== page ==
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[liberationtech] Free Speech in Practice: A Usability Evaluation of the Tor Browser Bundle (Tomorrow, May 9)

Bernard Tyers - ei8fdb ei8fdb at ei8fdb.org
Mon May 13 13:09:10 PDT 2013


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Hello Yosem (and Greg),

Greg: I have read your eval of the TBB from last year. Will this talk be different, or include other content?

Either way, I would appreciate it very very much if it were possible to record this talk, audio, video. I am about to start my thesis in the usability of PETs tools (specifically mobile tools), and I'd like to hear what you have to say.

Thanks in advance,
Bernard


On 8 May 2013, at 16:03, Yosem Companys wrote:

> http://cyberlaw.stanford.edu/emails/20130509-gregnorcie.html
> 
> When: Thursday, May 9 ∙ 12:50pm-2:00pm
> Where: Room 285 - Stanford Law School
> Free and open to the public with RSVP
> ________________________________
> 
> Anonymity is a key part of privacy. Many activists choose to use Tor, an
> open source anonymity tool run via the non-profit Tor Foundation. In this
> talk, Greg Norcie will discuss the usability of Tor, a commonly used
> anonymity tool. While Tor may be effective from a computational standpoint,
> it's adoption has been hampered by a lack of usability. In this talk, Mr.
> Norcie will discuss how Tor works, why it is important to increase adoption
> of Tor, the legal implications of running Tor exit nodes/bridges, and the
> findings of a laboratory study examining the usability of Tor's current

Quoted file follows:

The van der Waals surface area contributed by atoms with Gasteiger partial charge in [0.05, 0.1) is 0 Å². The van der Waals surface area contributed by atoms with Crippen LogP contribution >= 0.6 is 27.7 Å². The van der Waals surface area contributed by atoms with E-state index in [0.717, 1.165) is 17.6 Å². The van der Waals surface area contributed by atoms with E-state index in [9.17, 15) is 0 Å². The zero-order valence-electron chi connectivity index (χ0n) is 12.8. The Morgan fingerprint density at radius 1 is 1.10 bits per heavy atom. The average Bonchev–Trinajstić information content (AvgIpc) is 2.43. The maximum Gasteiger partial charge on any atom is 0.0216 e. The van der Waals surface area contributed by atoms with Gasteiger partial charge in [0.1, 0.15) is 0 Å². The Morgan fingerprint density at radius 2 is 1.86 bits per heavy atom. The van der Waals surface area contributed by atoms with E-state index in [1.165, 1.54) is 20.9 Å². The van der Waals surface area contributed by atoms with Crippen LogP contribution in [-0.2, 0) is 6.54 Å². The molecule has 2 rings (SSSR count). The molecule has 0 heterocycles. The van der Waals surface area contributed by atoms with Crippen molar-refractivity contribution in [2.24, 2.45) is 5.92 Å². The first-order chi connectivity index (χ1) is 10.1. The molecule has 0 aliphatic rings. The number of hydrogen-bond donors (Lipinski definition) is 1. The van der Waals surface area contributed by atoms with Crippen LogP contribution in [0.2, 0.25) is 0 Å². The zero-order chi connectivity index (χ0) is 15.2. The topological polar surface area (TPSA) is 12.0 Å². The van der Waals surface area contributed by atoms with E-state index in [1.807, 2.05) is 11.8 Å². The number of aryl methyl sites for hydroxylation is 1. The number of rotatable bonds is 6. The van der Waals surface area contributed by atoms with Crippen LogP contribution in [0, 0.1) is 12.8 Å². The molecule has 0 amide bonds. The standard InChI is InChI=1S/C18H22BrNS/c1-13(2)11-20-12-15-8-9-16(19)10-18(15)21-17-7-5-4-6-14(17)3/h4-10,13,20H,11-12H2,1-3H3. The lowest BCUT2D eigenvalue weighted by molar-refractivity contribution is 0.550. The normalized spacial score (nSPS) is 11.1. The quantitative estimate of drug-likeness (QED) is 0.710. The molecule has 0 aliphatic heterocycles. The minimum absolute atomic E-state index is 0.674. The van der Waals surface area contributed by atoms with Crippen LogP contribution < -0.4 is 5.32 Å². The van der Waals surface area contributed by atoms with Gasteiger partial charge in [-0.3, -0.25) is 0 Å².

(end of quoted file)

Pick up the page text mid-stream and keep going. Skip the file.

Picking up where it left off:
> interface.
> 
> Greg Norcie is a 2nd year PhD student in the security informatics program at
> Indiana University, studying under Jean Camp. Greg's research focus is
> usable security - the application of principles from human computer
> interaction to the design of privacy enhancing technologies. He has
> published extensively in the field of usable security, and is currently
> spending the summer interning in Palo Alto Research Center's Computer
> Science Laboratory (CSL). Prior to graduate school, Greg worked as a
> research assistant at the Carnegie Mellon Usable Privacy and Security Lab
> (CUPS). Later, Greg went on to design security training materials for
> various companies and government agencies as a consultant to Wombat Security
> Technologies, a Pittsburgh based anti-phishing startup.--
> Too many emails? Unsubscribe, change to digest, or change password by emailing moderator at companys at stanford.edu or changing your settings at https://mailman.stanford.edu/mailman/listinfo/liberationtech

- --------------------------------------
Bernard / bluboxthief / ei8fdb

IO91XM / www.ei8fdb.org

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